Some of those musicals in which Lyn wrote the librettos and Larry the music – including A little Dab’ll Do Ya, (their parody on Grease) and their rock version of Othello – are still performed by schools around Australia. However, Larry’s 1986 appointment as co-ordinator of the South Gippsland Music Program created a different set of conditions. The 18 years in which he managed the music timetables across four, then five, schools with up to 17 teachers left him with little time for composing.
Retirement has finally given him time and space to read and think, to search for subjects that have resonance and power. Now he can draw on all those years of choral singing and conducting, his musical education, to connect a community to its most deeply felt moments.
He was looking for a text about Gippsland and found a book of poems, The Ash Range by Laurie Duggan. “I picked up on the idea of mapping – the Aboriginal dreamtime stories that mapped Gippsland; then, laid over those, the maps that came with Europeans.”
“As I was reading Duggan’s poem, I could hear it musically, express it musically – the interplay of major and minor keys, of dark and light. You think of it as a musical painting.” This fusion of thought and music became his 2009 cantata Starscapes and Vision, which was sung by the combined choirs of the Bass Coast Chorale, the South Gippsland Singers and the Prom Coast Singers.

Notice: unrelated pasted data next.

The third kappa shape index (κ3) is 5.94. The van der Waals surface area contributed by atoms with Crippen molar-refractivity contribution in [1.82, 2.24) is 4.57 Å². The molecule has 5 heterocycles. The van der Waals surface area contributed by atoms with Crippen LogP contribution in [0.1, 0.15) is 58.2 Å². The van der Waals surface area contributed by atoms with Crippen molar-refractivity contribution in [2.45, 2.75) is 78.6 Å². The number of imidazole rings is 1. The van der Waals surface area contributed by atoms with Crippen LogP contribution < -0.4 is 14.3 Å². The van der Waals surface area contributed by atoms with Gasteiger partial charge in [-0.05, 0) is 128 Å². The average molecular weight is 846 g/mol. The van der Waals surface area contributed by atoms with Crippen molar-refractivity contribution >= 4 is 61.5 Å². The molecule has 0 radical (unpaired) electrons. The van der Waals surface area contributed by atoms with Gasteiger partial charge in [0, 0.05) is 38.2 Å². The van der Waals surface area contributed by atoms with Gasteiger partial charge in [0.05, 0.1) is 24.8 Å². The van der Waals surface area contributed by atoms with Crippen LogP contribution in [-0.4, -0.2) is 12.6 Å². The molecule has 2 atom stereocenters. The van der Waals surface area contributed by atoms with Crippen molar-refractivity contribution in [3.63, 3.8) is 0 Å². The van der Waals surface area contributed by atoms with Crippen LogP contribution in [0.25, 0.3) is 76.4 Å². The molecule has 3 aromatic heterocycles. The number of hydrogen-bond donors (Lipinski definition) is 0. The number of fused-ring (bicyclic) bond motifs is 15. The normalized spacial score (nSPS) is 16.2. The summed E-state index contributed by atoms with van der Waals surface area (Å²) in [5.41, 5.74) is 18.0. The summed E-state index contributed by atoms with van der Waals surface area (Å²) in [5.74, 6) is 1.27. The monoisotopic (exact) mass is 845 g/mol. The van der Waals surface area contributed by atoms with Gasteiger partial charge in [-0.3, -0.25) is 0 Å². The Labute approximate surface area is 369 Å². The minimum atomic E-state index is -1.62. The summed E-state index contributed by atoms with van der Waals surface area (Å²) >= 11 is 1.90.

Wonthaggi’s centenary called for something monumental, a subject that would connect a town to its common heritage. In his 2010 Miners’ Requiem, sung by the Bass Coast Chorale, he sets a particular human story, the Number 20 shaft disaster of 1937, in which 13 miners died, within the formal structure of the requiem mass. It’s a marriage of the utterly personal with the universal: the trapped men’s voices, “Be quiet. Listen. I think they’re coming to save us”; the empty silence that follows; the hymn, “Lead Kindly Light”, played by the Citizens’ Band ... “The hairs on the back of my neck would stand up when I realised exactly what I was writing,” he says.
Currently he is composing a cantata to commemorate the Anzac centenary next year. “I just don’t think that Australian topics have been given enough serious consideration musically,” he explains. Called “They Went With Songs”, it will be sung by a combination of the Bass Coast Chorale and the South Gippsland Singers and is a narrative of a farmer going to war. He’s the universal soldier, his character gleaned in part from familiar war poetry, in part from the diaries and letters of Gippsland men.
“Dear Dad,” the young man writes, expressing his hope to be “an efficient soldier of the king”. The last birdsong he hears before he leaves Australia is a magpie’s. “He’s a good honest bird/ And I look to the time/When I shall hear him/ In Australia again.” In those moments before his death, this young farmer is most alive.
In a world in which we forget too readily, Larry Hills provides a remarkable service. He creates connections between the community and its most important experiences, between voices and listeners. He gives us stories to sing. That’s the gift.
The Bass Coast Chorale performs in the Wonthaggi Town Hall at 4pm on April 27, singing their favourite songs from their first nine years.